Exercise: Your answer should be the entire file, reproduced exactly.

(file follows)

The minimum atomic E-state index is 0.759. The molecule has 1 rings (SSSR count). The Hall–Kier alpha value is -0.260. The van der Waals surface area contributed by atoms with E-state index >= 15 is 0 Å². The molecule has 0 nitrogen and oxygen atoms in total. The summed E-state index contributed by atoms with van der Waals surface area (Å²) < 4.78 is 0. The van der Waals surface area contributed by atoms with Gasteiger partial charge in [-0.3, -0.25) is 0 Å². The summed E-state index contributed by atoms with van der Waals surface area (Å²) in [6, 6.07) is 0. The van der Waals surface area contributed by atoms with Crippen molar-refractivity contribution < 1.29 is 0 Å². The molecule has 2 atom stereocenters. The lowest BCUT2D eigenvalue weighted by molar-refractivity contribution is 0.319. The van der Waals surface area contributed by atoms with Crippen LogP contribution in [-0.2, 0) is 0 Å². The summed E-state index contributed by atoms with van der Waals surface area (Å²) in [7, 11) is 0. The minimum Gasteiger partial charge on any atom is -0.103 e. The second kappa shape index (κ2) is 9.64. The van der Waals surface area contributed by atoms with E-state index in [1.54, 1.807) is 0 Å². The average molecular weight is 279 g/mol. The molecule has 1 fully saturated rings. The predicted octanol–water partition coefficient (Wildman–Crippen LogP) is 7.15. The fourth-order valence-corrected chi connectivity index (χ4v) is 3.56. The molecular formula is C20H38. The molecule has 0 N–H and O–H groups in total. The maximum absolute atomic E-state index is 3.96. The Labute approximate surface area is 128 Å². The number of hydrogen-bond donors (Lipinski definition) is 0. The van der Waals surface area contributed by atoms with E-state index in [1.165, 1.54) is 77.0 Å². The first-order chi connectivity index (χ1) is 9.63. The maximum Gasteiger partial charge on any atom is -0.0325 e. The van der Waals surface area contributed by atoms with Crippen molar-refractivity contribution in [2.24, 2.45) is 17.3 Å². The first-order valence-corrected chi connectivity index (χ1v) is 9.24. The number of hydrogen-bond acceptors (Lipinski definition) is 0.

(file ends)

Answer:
The minimum atomic E-state index is 0.759. The molecule has 1 rings (SSSR count). The Hall–Kier alpha value is -0.260. The van der Waals surface area contributed by atoms with E-state index >= 15 is 0 Å². The molecule has 0 nitrogen and oxygen atoms in total. The summed E-state index contributed by atoms with van der Waals surface area (Å²) < 4.78 is 0. The van der Waals surface area contributed by atoms with Gasteiger partial charge in [-0.3, -0.25) is 0 Å². The summed E-state index contributed by atoms with van der Waals surface area (Å²) in [6, 6.07) is 0. The van der Waals surface area contributed by atoms with Crippen molar-refractivity contribution < 1.29 is 0 Å². The molecule has 2 atom stereocenters. The lowest BCUT2D eigenvalue weighted by molar-refractivity contribution is 0.319. The van der Waals surface area contributed by atoms with Crippen LogP contribution in [-0.2, 0) is 0 Å². The summed E-state index contributed by atoms with van der Waals surface area (Å²) in [7, 11) is 0. The minimum Gasteiger partial charge on any atom is -0.103 e. The second kappa shape index (κ2) is 9.64. The van der Waals surface area contributed by atoms with E-state index in [1.54, 1.807) is 0 Å². The average molecular weight is 279 g/mol. The molecule has 1 fully saturated rings. The predicted octanol–water partition coefficient (Wildman–Crippen LogP) is 7.15. The fourth-order valence-corrected chi connectivity index (χ4v) is 3.56. The molecular formula is C20H38. The molecule has 0 N–H and O–H groups in total. The maximum absolute atomic E-state index is 3.96. The Labute approximate surface area is 128 Å². The number of hydrogen-bond donors (Lipinski definition) is 0. The van der Waals surface area contributed by atoms with E-state index in [1.165, 1.54) is 77.0 Å². The first-order chi connectivity index (χ1) is 9.63. The maximum Gasteiger partial charge on any atom is -0.0325 e. The van der Waals surface area contributed by atoms with Crippen molar-refractivity contribution in [2.24, 2.45) is 17.3 Å². The first-order valence-corrected chi connectivity index (χ1v) is 9.24. The number of hydrogen-bond acceptors (Lipinski definition) is 0.